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Central Indiana school principal charged with not reporting

April 28, 2016
 Associated Press
A prosecutor has charged a central Indiana school principal with misdemeanor failure to report for waiting 17 days to report rumors an employee sent naked photos of herself to students.
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COA: Time expired in bringing criminal trial

April 22, 2016
Scott Roberts
The Indiana Court of Appeals reversed a man’s felony and misdemeanor charges after it found the state did not bring him to trial within a 365-day time period.
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COA: Fees can be charged in case without indigency hearing

April 14, 2016
Scott Roberts
The Indiana Court of Appeals said an indigency hearing is not required before determining fees in a court case, though it should be conducted at some point, in a case where a man was charged more than $1,000 in court fees without a hearing. It also said the court cannot impose requirements that he maintain a “C” average in his school and have full-time employment.
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High court sides with sex offender in dispute over registry

April 4, 2016
 Associated Press
The U.S. Supreme Court ruled unanimously Monday that a convicted sex offender did not have to update his status on the federal sex offender registry after moving to a foreign country.
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Supreme Court takes protection order case

March 21, 2016
Scott Roberts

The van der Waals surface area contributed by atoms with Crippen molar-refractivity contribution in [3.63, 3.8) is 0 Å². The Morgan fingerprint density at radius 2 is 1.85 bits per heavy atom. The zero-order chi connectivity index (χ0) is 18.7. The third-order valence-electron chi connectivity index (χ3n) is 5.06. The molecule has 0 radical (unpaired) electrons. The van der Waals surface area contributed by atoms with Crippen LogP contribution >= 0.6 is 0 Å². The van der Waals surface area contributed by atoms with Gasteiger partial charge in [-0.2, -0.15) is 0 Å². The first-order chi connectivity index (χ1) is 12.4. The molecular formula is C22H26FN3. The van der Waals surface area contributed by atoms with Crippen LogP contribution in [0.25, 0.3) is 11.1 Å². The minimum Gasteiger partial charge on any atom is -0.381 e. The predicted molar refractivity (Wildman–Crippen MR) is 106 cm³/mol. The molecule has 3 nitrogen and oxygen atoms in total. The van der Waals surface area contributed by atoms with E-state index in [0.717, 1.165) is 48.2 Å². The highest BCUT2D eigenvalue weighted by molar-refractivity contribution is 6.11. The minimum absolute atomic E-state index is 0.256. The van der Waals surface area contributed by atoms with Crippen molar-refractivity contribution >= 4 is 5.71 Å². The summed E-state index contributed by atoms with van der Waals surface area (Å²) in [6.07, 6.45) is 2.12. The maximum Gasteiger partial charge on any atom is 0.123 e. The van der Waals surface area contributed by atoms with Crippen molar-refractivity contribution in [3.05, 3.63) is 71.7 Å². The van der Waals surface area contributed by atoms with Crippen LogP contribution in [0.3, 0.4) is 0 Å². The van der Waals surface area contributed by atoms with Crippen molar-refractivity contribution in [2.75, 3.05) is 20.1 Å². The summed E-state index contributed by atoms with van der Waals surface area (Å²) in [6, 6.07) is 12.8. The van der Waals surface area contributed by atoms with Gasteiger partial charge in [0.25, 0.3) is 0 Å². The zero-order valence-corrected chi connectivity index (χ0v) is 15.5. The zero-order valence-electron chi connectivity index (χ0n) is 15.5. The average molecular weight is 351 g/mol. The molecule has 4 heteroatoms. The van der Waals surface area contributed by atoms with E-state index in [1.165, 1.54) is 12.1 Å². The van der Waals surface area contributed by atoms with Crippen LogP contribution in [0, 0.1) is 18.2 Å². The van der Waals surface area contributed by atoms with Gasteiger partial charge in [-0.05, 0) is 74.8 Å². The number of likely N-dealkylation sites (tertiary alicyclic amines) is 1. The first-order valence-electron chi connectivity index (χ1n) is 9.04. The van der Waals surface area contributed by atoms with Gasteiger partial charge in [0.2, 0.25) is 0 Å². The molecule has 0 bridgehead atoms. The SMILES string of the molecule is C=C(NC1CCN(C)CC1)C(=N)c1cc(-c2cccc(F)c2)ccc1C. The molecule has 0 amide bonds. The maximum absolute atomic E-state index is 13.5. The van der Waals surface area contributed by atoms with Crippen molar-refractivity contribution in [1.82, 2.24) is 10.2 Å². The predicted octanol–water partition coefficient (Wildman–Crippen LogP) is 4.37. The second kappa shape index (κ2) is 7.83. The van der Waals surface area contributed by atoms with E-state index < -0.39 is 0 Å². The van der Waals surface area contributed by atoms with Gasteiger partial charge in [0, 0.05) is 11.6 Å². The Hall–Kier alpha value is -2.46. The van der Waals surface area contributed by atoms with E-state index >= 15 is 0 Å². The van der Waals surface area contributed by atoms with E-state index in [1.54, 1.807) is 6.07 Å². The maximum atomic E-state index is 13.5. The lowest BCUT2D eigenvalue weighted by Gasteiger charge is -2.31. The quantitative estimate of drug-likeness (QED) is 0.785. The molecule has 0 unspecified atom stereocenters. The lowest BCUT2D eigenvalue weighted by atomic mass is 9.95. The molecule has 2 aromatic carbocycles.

The Indiana Supreme Court granted transfer to one case last week, denying seven other petitions.
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High court won’t reinstate conviction of Ohio cop in wife’s death

March 21, 2016
 Associated Press
The U.S. Supreme Court on Monday declined to consider reinstating the conviction of a former police official charged in connection with his wife’s 1995 death in Ohio.
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Indianapolis man gets life sentence in deadly house blast

March 18, 2016
 Associated Press
A judge has sentenced an Indianapolis man to life in prison without parole for his role in a 2012 house explosion that killed two people and destroyed or damaged more than 80 homes.
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Man accused of killing co-worker found guilty of murder

February 8, 2016
 Associated Press
A man accused of fatally stabbing a co-worker and dumping his body along a highway in Lafayette in 2014 has been found guilty of murder.
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Authorities: Man arrested in 1990 attempted rape dies

February 8, 2016
 Associated Press
Authorities say a man who was arrested last month in a 1990 attempted rape case in central Indiana has died after leading law enforcement on a chase.
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7th Circuit: Plea agreement forecloses sentence appeal